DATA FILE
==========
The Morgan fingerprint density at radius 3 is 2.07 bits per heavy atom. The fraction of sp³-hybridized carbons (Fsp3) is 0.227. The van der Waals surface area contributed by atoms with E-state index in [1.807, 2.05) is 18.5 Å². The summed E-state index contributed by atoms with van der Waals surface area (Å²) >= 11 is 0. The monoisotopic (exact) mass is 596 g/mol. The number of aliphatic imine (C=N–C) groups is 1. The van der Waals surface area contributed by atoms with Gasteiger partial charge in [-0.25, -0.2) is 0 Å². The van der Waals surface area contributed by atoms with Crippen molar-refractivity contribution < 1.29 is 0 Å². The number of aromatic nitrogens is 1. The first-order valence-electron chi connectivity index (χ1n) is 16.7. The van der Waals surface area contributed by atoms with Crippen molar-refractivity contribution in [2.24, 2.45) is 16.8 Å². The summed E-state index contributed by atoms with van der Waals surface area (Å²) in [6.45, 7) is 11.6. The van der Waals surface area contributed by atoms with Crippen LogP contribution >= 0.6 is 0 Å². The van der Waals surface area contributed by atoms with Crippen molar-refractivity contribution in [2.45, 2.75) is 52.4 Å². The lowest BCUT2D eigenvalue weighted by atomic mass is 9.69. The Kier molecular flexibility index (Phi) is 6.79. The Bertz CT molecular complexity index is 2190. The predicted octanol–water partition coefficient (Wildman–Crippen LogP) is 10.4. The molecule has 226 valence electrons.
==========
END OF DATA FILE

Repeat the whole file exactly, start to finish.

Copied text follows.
The Morgan fingerprint density at radius 3 is 2.07 bits per heavy atom. The fraction of sp³-hybridized carbons (Fsp3) is 0.227. The van der Waals surface area contributed by atoms with E-state index in [1.807, 2.05) is 18.5 Å². The summed E-state index contributed by atoms with van der Waals surface area (Å²) >= 11 is 0. The monoisotopic (exact) mass is 596 g/mol. The number of aliphatic imine (C=N–C) groups is 1. The van der Waals surface area contributed by atoms with Gasteiger partial charge in [-0.25, -0.2) is 0 Å². The van der Waals surface area contributed by atoms with Crippen molar-refractivity contribution < 1.29 is 0 Å². The number of aromatic nitrogens is 1. The first-order valence-electron chi connectivity index (χ1n) is 16.7. The van der Waals surface area contributed by atoms with Crippen molar-refractivity contribution in [2.24, 2.45) is 16.8 Å². The summed E-state index contributed by atoms with van der Waals surface area (Å²) in [6.45, 7) is 11.6. The van der Waals surface area contributed by atoms with Crippen LogP contribution >= 0.6 is 0 Å². The van der Waals surface area contributed by atoms with Crippen molar-refractivity contribution in [2.45, 2.75) is 52.4 Å². The lowest BCUT2D eigenvalue weighted by atomic mass is 9.69. The Kier molecular flexibility index (Phi) is 6.79. The Bertz CT molecular complexity index is 2190. The predicted octanol–water partition coefficient (Wildman–Crippen LogP) is 10.4. The molecule has 226 valence electrons.